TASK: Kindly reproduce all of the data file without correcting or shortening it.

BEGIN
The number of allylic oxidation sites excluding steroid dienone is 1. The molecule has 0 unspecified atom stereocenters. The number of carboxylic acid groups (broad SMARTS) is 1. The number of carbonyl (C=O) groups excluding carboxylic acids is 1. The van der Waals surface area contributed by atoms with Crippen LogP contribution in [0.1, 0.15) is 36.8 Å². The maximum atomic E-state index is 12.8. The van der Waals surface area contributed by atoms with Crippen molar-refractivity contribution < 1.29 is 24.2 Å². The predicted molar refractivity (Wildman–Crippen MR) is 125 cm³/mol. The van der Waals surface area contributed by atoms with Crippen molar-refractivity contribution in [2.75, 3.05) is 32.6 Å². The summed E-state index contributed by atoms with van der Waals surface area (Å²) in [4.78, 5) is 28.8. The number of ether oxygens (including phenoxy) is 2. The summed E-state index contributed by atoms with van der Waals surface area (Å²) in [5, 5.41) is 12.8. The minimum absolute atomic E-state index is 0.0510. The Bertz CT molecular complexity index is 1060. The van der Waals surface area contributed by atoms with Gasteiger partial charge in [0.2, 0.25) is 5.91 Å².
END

The number of allylic oxidation sites excluding steroid dienone is 1. The molecule has 0 unspecified atom stereocenters. The number of carboxylic acid groups (broad SMARTS) is 1. The number of carbonyl (C=O) groups excluding carboxylic acids is 1. The van der Waals surface area contributed by atoms with Crippen LogP contribution in [0.1, 0.15) is 36.8 Å². The maximum atomic E-state index is 12.8. The van der Waals surface area contributed by atoms with Crippen molar-refractivity contribution < 1.29 is 24.2 Å². The predicted molar refractivity (Wildman–Crippen MR) is 125 cm³/mol. The van der Waals surface area contributed by atoms with Crippen molar-refractivity contribution in [2.75, 3.05) is 32.6 Å². The summed E-state index contributed by atoms with van der Waals surface area (Å²) in [4.78, 5) is 28.8. The number of ether oxygens (including phenoxy) is 2. The summed E-state index contributed by atoms with van der Waals surface area (Å²) in [5, 5.41) is 12.8. The minimum absolute atomic E-state index is 0.0510. The Bertz CT molecular complexity index is 1060. The van der Waals surface area contributed by atoms with Gasteiger partial charge in [0.2, 0.25) is 5.91 Å².